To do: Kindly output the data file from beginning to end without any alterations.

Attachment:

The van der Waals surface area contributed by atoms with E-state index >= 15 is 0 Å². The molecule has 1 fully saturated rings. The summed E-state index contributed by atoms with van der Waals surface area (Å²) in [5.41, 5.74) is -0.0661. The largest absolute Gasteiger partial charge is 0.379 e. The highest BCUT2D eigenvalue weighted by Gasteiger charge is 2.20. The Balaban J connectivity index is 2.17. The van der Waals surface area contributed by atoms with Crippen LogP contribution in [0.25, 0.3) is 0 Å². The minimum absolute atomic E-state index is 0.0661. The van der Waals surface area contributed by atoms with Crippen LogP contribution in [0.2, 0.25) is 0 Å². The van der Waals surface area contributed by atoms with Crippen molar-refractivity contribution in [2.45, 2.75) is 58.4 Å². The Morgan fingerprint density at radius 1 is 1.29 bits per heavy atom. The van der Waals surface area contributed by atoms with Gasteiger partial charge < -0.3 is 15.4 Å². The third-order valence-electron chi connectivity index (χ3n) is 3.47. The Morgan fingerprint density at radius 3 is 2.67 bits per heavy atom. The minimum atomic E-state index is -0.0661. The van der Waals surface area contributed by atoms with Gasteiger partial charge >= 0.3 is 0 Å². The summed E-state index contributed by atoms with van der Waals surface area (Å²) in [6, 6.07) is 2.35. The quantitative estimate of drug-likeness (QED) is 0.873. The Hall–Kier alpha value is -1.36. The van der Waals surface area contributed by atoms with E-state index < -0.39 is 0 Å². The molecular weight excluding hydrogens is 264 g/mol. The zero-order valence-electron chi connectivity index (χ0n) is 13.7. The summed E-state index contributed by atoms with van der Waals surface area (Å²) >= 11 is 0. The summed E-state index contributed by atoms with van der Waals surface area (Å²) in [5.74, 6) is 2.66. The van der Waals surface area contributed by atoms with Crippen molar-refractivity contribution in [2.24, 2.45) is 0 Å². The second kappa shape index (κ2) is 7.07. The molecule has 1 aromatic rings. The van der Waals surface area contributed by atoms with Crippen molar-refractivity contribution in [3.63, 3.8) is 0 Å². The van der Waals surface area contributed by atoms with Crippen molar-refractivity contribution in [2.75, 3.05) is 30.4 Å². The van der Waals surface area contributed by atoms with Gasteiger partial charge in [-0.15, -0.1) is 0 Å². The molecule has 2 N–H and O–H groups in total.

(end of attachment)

The van der Waals surface area contributed by atoms with E-state index >= 15 is 0 Å². The molecule has 1 fully saturated rings. The summed E-state index contributed by atoms with van der Waals surface area (Å²) in [5.41, 5.74) is -0.0661. The largest absolute Gasteiger partial charge is 0.379 e. The highest BCUT2D eigenvalue weighted by Gasteiger charge is 2.20. The Balaban J connectivity index is 2.17. The van der Waals surface area contributed by atoms with Crippen LogP contribution in [0.25, 0.3) is 0 Å². The minimum absolute atomic E-state index is 0.0661. The van der Waals surface area contributed by atoms with Crippen LogP contribution in [0.2, 0.25) is 0 Å². The van der Waals surface area contributed by atoms with Crippen molar-refractivity contribution in [2.45, 2.75) is 58.4 Å². The Morgan fingerprint density at radius 1 is 1.29 bits per heavy atom. The van der Waals surface area contributed by atoms with Gasteiger partial charge < -0.3 is 15.4 Å². The third-order valence-electron chi connectivity index (χ3n) is 3.47. The Morgan fingerprint density at radius 3 is 2.67 bits per heavy atom. The minimum atomic E-state index is -0.0661. The van der Waals surface area contributed by atoms with Gasteiger partial charge >= 0.3 is 0 Å². The summed E-state index contributed by atoms with van der Waals surface area (Å²) in [6, 6.07) is 2.35. The quantitative estimate of drug-likeness (QED) is 0.873. The Hall–Kier alpha value is -1.36. The van der Waals surface area contributed by atoms with E-state index < -0.39 is 0 Å². The molecular weight excluding hydrogens is 264 g/mol. The zero-order valence-electron chi connectivity index (χ0n) is 13.7. The summed E-state index contributed by atoms with van der Waals surface area (Å²) >= 11 is 0. The summed E-state index contributed by atoms with van der Waals surface area (Å²) in [5.74, 6) is 2.66. The van der Waals surface area contributed by atoms with Crippen molar-refractivity contribution in [2.24, 2.45) is 0 Å². The second kappa shape index (κ2) is 7.07. The molecule has 1 aromatic rings. The van der Waals surface area contributed by atoms with Crippen molar-refractivity contribution in [3.63, 3.8) is 0 Å². The van der Waals surface area contributed by atoms with Crippen molar-refractivity contribution in [2.75, 3.05) is 30.4 Å². The van der Waals surface area contributed by atoms with Gasteiger partial charge in [-0.15, -0.1) is 0 Å². The molecule has 2 N–H and O–H groups in total.